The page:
The Big Picture

Vincent Boland: A €16bn valuation gap is enough to give anyone the Twitter jitters

Elon Musk is now wriggling to escape a trap of his own making in his pursuit of the social media platform, but whatever the outcome, Musk owns this debacle

Musk pounced on Twitter after its shares had tumbled by a third from their all-time high early last year. Picture: Getty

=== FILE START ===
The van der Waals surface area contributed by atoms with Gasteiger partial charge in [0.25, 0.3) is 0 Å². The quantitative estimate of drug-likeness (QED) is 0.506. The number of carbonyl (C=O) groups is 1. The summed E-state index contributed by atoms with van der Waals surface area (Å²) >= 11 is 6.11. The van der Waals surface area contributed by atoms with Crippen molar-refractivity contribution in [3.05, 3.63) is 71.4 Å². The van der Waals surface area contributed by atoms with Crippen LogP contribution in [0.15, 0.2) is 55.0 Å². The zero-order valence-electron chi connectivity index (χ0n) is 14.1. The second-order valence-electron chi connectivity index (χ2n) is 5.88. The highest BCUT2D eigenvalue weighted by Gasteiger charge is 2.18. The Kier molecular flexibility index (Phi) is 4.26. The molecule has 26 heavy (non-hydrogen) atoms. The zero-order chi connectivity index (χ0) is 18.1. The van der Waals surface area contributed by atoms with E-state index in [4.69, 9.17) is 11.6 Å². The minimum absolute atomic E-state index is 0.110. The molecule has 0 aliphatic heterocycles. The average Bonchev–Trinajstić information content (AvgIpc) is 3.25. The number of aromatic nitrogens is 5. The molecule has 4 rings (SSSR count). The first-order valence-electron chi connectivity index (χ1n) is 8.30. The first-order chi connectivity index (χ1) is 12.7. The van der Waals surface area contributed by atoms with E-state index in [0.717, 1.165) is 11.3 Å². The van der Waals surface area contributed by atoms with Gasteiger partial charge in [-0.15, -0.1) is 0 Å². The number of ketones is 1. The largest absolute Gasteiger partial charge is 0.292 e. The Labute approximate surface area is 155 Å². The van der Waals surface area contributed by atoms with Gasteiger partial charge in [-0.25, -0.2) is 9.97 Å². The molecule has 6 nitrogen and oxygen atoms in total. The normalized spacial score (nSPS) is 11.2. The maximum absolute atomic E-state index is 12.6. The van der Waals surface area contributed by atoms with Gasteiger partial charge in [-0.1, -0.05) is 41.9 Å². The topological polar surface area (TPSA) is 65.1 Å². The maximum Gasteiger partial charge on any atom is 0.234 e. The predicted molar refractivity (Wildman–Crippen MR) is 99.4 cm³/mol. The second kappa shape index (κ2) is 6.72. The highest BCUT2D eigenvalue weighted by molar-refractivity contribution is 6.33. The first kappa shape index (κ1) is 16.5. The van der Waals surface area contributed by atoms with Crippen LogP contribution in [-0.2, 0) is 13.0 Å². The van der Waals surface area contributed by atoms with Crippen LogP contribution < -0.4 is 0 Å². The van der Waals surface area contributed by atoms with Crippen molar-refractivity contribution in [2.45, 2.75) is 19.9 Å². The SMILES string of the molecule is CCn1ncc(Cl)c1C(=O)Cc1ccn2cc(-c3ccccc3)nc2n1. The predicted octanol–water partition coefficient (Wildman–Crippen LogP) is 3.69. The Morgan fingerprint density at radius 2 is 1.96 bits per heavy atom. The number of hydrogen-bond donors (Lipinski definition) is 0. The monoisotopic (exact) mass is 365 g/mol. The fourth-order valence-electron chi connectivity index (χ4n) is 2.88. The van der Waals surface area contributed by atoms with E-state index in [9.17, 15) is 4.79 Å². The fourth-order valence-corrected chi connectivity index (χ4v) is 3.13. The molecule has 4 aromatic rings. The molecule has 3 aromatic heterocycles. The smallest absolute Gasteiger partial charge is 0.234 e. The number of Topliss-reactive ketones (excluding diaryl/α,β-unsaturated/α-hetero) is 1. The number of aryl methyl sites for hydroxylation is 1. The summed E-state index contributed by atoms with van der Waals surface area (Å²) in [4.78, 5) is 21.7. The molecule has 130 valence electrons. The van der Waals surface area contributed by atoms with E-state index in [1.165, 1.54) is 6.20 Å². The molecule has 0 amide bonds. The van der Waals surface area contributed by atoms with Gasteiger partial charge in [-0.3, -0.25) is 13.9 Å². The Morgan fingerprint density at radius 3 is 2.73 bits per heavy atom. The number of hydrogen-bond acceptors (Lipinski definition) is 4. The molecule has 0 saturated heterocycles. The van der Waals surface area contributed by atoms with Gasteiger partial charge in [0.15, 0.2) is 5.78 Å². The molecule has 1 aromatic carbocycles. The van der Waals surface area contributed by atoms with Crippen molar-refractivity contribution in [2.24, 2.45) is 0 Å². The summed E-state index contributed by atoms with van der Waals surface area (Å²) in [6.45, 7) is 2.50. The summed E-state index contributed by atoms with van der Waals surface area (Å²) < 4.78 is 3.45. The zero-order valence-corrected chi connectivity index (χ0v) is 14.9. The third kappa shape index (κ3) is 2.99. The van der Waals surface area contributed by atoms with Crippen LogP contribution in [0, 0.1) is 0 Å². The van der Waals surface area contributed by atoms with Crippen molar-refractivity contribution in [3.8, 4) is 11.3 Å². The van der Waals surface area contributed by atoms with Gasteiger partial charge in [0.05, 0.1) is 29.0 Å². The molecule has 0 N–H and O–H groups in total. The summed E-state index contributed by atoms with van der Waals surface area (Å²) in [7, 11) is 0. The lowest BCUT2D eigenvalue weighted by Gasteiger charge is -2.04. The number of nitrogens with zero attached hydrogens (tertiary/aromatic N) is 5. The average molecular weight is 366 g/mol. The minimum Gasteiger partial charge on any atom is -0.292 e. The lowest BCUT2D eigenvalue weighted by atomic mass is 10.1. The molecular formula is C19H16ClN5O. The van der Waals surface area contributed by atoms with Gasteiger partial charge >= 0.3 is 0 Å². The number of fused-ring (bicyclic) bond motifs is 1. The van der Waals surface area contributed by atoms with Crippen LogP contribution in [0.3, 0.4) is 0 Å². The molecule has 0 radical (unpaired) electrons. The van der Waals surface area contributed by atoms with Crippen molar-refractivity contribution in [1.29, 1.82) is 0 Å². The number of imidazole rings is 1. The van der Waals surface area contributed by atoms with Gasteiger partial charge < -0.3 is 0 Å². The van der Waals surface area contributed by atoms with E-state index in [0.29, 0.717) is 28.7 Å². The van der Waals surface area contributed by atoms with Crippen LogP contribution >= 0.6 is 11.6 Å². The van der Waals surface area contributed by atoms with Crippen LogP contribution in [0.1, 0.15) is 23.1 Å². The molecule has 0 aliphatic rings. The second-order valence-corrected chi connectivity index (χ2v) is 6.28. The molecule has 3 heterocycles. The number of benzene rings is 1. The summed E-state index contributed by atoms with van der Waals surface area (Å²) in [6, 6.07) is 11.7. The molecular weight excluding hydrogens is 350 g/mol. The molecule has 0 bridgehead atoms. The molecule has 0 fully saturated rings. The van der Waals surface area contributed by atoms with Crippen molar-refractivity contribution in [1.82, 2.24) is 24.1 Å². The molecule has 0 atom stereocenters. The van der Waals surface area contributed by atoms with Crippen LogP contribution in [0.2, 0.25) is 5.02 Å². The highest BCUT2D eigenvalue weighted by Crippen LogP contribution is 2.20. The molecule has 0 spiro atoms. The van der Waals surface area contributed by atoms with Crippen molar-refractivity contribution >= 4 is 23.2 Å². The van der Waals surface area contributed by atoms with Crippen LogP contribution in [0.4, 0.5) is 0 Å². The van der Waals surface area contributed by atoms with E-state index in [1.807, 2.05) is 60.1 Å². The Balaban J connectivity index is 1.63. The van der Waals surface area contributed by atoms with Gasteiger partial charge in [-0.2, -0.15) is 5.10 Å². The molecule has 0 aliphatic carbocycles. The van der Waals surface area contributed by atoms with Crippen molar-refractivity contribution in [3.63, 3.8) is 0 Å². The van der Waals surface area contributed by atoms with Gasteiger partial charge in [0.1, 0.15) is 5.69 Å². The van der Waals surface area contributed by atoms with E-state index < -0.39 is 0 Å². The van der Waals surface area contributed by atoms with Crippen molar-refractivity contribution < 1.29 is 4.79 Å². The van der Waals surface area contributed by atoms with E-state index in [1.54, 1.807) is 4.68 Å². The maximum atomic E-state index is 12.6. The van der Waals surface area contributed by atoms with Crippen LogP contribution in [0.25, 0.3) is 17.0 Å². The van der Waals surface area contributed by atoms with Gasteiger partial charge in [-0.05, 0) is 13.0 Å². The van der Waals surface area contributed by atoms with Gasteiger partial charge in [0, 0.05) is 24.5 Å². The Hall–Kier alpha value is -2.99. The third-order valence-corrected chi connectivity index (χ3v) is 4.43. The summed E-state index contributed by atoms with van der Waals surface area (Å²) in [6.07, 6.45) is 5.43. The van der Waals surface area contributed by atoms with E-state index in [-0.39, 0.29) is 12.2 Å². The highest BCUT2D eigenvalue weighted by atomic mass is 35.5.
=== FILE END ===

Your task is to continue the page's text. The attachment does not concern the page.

You can see Elon Musk’s problem. On April 14, the electric-car entrepreneur offered to buy Twitter for $54.20 a share, valuing the social media platform at $44 billion. Stock markets have tumbled in the weeks since, and Twitter is now worth $28 billion. Even for the world’s richest person, that $16 billion valuation gap is a lot of money.

This is the issue at the heart of the most controversial takeover deal of recent times ...